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198. This claim seeks declaratory and equitable judicial relief to invalidate the Radioactive Materials License Numbered Colo. 1170-01, Amendment No:02, Global Revision 3 (“License”), which was signed by Jennifer Opila on behalf of CDPHE on April 25, 2013. 199. The purpose of the remand was for CDPHE to notice and convene the License Hearing that is required by state and federal laws governing uranium milling and byproduct disposal, including the Radiation Control Act and Administrative Procedure Act. See Remand Order at 11-12 ¶¶32-34, 19-21¶¶ 1-8, Litigants’ Stipulation at 1 (“ The procedures will be based on the Court’s order of June 13, 2012, Colorado law and regulations, including the Administrative Procedure Act (“APA”) section 105, the Radiation Control Act, section 203, Radiation Control Regs. section 18.6, and the Colorado Rules of Civil Procedure.”). 200. The APA includes the following provision: Each decision and initial decision shall include a statement of findings and conclusions upon all the material issues of fact, law, or discretion presented by the record and the appropriate order, sanction, relief, or denial thereof. C.R.S. § 24-4-105(14)(a)(emphasis added). This provision is applicable to the “initial decision” made on the License Hearing and the “decision” issued by CDPHE. 6 CCR 1007-1 §18.6.7.2, applied by Western Colo. Congress v. Colorado Dep't of Health, 844 P.2d 1264, 1267 (Colo. Ct. App. 1992)(holding that “the decision and order of [CDPHE’s] hearing officer or administrative law judge is an initial decision” subject to appeal). 201. In order to satisfy the requirements of the Atomic Energy Act, the License Hearing must conclude with the issuance of “a written determination which is based upon findings included in such determination and upon the evidence presented during the public comment period and which is subject to judicial review.” 42 U.S.C. 2021(o)(3)(iii). 202. A new milling and 11e(2) byproduct material license may not be issued until and unless an opportunity for License Hearing is provided. See 42 U.S.C. § 2021(o) accord C.R.S.§ 25-11-203(1)(b)(1)(requiring licenses be issued “in accordance with sections 24-4-104 and 24-4105, C.R.S.”). CDPHE issued the License without benefit of a lawful License Hearing. 203. If a License Hearing is requested, it must be initiated by CDPHE publication of notice, which notice must include an EIA. Order on Judicial Review at ¶23 (“§18.4.1 requires that CDPHE make available to the public a comprehensive Environmental Impact Analysis (“EIA”) at the time the 90-day notice of hearing is sent.”). The Order on Judicial Review requires CDPHE to prepare, and hold a hearing based on a “comprehensive EIA.” 204. Plaintiffs timely sought and received party status. Plaintiffs participated in all aspects of the License Hearing, including presentation of issues, discovery, pre-hearing motions practice, and presenting witnesses, evidence, and conducting cross-examination at the License Hearing. 205. All filings presented by Plaintiffs can be found in the Administrative Record and/or hearing transcript prepared by Judge Dana. 23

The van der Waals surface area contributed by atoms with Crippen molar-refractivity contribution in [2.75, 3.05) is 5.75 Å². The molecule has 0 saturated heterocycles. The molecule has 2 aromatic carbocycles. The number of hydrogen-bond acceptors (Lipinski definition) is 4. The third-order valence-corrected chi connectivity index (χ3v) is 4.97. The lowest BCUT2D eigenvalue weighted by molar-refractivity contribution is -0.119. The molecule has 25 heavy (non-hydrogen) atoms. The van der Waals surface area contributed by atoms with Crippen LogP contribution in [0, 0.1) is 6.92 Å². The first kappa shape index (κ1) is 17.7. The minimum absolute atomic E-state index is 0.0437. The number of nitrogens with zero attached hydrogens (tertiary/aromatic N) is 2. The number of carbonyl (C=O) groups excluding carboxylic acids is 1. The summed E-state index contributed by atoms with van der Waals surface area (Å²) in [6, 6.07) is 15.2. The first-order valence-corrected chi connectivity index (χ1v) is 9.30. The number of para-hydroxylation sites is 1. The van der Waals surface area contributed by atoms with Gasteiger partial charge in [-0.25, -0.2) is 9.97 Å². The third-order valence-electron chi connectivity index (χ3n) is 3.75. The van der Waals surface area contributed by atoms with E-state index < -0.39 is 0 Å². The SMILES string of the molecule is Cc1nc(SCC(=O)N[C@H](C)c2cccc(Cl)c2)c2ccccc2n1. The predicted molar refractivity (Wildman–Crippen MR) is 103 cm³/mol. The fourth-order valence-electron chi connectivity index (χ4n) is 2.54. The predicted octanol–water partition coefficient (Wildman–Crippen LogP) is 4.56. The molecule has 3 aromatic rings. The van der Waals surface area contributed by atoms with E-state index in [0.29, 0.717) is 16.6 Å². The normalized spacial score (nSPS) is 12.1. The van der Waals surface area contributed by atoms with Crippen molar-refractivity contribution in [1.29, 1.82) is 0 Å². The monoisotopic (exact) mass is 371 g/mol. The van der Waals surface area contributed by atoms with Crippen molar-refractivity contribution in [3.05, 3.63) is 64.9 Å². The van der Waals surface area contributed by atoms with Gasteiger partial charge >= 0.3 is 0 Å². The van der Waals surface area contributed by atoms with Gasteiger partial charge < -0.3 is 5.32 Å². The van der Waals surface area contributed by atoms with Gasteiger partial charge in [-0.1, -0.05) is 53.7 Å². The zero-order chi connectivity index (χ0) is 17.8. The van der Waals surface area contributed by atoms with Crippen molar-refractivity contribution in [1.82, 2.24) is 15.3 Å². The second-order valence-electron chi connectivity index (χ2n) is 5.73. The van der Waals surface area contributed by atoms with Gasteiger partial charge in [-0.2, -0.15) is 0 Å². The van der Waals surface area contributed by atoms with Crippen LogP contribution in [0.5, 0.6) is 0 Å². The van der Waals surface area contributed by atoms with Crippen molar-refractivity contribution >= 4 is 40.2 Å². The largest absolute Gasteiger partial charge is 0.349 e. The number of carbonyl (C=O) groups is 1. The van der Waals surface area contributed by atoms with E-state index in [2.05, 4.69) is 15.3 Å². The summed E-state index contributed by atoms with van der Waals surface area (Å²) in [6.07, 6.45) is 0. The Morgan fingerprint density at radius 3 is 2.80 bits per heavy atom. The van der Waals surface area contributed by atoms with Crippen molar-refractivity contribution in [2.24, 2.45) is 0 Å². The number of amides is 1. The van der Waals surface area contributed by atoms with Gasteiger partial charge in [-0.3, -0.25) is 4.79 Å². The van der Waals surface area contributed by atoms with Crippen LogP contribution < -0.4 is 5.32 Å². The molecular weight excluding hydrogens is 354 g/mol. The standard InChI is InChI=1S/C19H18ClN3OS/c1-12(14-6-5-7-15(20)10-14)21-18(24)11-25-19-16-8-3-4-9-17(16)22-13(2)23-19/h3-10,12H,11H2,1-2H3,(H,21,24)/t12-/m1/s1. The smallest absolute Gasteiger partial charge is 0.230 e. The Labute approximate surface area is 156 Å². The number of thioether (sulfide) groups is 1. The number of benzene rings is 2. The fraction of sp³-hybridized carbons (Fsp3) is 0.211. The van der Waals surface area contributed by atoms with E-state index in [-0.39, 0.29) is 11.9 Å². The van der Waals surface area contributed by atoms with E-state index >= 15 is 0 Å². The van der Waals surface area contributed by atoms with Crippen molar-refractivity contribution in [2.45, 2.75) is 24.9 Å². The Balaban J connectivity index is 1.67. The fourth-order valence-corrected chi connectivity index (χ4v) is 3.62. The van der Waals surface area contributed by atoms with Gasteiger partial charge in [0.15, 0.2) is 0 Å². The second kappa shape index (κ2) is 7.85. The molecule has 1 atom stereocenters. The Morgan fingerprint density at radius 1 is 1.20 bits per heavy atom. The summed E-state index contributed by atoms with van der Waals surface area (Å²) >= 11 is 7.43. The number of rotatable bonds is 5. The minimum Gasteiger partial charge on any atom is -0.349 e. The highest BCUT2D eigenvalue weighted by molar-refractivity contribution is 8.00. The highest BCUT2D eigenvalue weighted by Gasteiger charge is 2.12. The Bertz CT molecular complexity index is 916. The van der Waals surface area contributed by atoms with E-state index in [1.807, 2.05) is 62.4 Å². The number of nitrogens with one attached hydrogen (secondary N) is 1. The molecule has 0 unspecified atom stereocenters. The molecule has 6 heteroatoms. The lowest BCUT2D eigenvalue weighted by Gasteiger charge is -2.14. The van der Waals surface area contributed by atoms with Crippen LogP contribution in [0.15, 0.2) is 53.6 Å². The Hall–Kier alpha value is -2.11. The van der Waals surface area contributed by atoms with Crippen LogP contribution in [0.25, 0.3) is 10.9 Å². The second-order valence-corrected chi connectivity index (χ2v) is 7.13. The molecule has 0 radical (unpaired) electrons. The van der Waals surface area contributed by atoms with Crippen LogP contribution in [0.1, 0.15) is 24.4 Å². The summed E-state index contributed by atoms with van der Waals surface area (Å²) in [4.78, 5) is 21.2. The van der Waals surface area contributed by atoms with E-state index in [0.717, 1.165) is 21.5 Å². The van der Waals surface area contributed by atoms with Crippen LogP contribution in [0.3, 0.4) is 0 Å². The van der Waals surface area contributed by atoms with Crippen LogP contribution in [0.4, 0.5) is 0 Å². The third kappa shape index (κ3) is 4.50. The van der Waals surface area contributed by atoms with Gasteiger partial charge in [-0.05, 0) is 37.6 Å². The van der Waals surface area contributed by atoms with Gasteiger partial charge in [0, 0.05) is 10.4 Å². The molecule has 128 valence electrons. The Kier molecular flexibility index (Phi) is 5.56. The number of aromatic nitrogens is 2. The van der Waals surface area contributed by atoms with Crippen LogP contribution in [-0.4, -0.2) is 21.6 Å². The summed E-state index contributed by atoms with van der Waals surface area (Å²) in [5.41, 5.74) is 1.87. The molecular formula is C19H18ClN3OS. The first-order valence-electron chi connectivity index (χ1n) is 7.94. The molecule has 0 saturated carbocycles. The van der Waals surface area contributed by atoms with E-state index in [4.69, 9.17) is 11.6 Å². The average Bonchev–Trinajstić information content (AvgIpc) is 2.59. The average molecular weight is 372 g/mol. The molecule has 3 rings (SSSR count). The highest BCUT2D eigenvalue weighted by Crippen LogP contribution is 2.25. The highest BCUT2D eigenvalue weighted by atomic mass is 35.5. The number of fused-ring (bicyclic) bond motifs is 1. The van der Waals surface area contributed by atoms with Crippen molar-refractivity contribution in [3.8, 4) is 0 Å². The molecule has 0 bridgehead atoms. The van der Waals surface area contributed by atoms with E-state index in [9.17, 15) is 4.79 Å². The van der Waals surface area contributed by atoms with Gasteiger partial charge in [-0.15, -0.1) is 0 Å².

206. In December 2013, Plaintiffs’ filed post-hearing briefs which presented numerous procedural and substantive issues for resolution in an “initial decision.” 207. In its brief, CDPHE specifically requested the hearing officer make a determination “that state and federal procedural requirements applicable to the Application have been satisfied […]” and “that the Application is complete and, along with the administrative record, sufficient for CDPHE to make a decision on the application.” 208. Response and reply briefs were also filed. 209. The ruling of Judge Richard Dana (ret.) was issued on January 14, 2013. 210. The January 2013 Ruling did not satisfy APA requirement that the ALJ provide an “initial decision” of issues raised by the parties to the License Hearing. 211. Judge Dana did not issue an “initial decision” as contemplated and required by the Colorado APA. C.R.S. § 24-4-105(14)(a). Instead, Judge Dana accepted Energy Fuels’ argument that an “initial decision” was not required. 212. The January 2013 Ruling made no determination on whether or not Energy Fuels satisfied the statutory or regulatory criteria necessary for issuance of a license. 213. By failing to provide a lawful “initial decision,” Defendants denied Plaintiffs, their membership, and the public of their respective rights to have an independent adjudication and determination on all issues raised during the hearing. 214. The January 2013 Ruling failed to make findings of fact or conclusions of law regarding numerous material issues raised by the parties and the public. 215. The January 2013 Ruling does not address authority from the Atomic Energy Act, Uranium Mill Tailings Radiation Control Act, Radiation Control Act, Administrative Procedure Act, or Colorado’s radioactive materials regulations to support any determination that may have been made on issues raised by Plaintiffs. 216. A fair read of the January 2013 Ruling did not provide a reviewable determination. 217. Failure to provide a written determination that could be subjected to the Executive Director’s review or subsequent judicial review, denies Plaintiffs’s rights as parties to the proceedings. 218. The single issue upon which the ALJ identified any basis in law was the self-serving pronouncement that “[T]he hearing conducted as described in the record of these proceedings fully satisfies the requirements of C.R.S. §24-4-105 . . .” January 2013 Ruling at 3 ¶1. 219. The ALJ’s conclusory statement did not address the procedural requirements that flow from the Radiation Control Act and Atomic Energy Act and applicable caselaw. 24